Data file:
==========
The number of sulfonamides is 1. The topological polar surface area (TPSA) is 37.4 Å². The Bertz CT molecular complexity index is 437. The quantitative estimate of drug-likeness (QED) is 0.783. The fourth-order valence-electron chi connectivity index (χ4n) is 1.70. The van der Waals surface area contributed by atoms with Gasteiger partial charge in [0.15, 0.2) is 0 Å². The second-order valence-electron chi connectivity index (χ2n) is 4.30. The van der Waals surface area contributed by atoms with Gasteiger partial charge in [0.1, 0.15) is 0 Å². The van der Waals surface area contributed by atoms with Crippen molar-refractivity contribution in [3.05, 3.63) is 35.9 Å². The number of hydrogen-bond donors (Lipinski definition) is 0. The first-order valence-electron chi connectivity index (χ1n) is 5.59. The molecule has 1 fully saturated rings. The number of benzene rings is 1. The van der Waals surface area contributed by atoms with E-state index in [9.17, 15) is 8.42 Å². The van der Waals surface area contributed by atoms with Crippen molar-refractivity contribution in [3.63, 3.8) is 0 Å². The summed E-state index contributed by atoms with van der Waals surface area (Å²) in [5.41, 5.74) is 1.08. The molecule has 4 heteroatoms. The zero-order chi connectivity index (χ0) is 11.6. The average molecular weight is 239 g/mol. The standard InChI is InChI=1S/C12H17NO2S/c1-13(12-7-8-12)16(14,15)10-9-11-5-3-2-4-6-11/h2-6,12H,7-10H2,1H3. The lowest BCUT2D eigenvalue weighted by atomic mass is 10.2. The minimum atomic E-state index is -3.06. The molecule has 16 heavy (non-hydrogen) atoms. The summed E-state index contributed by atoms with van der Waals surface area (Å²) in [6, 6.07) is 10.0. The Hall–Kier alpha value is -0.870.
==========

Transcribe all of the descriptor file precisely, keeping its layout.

The number of sulfonamides is 1. The topological polar surface area (TPSA) is 37.4 Å². The Bertz CT molecular complexity index is 437. The quantitative estimate of drug-likeness (QED) is 0.783. The fourth-order valence-electron chi connectivity index (χ4n) is 1.70. The van der Waals surface area contributed by atoms with Gasteiger partial charge in [0.15, 0.2) is 0 Å². The second-order valence-electron chi connectivity index (χ2n) is 4.30. The van der Waals surface area contributed by atoms with Gasteiger partial charge in [0.1, 0.15) is 0 Å². The van der Waals surface area contributed by atoms with Crippen molar-refractivity contribution in [3.05, 3.63) is 35.9 Å². The number of hydrogen-bond donors (Lipinski definition) is 0. The first-order valence-electron chi connectivity index (χ1n) is 5.59. The molecule has 1 fully saturated rings. The number of benzene rings is 1. The van der Waals surface area contributed by atoms with E-state index in [9.17, 15) is 8.42 Å². The van der Waals surface area contributed by atoms with Crippen molar-refractivity contribution in [3.63, 3.8) is 0 Å². The summed E-state index contributed by atoms with van der Waals surface area (Å²) in [5.41, 5.74) is 1.08. The molecule has 4 heteroatoms. The zero-order chi connectivity index (χ0) is 11.6. The average molecular weight is 239 g/mol. The standard InChI is InChI=1S/C12H17NO2S/c1-13(12-7-8-12)16(14,15)10-9-11-5-3-2-4-6-11/h2-6,12H,7-10H2,1H3. The lowest BCUT2D eigenvalue weighted by atomic mass is 10.2. The minimum atomic E-state index is -3.06. The molecule has 16 heavy (non-hydrogen) atoms. The summed E-state index contributed by atoms with van der Waals surface area (Å²) in [6, 6.07) is 10.0. The Hall–Kier alpha value is -0.870.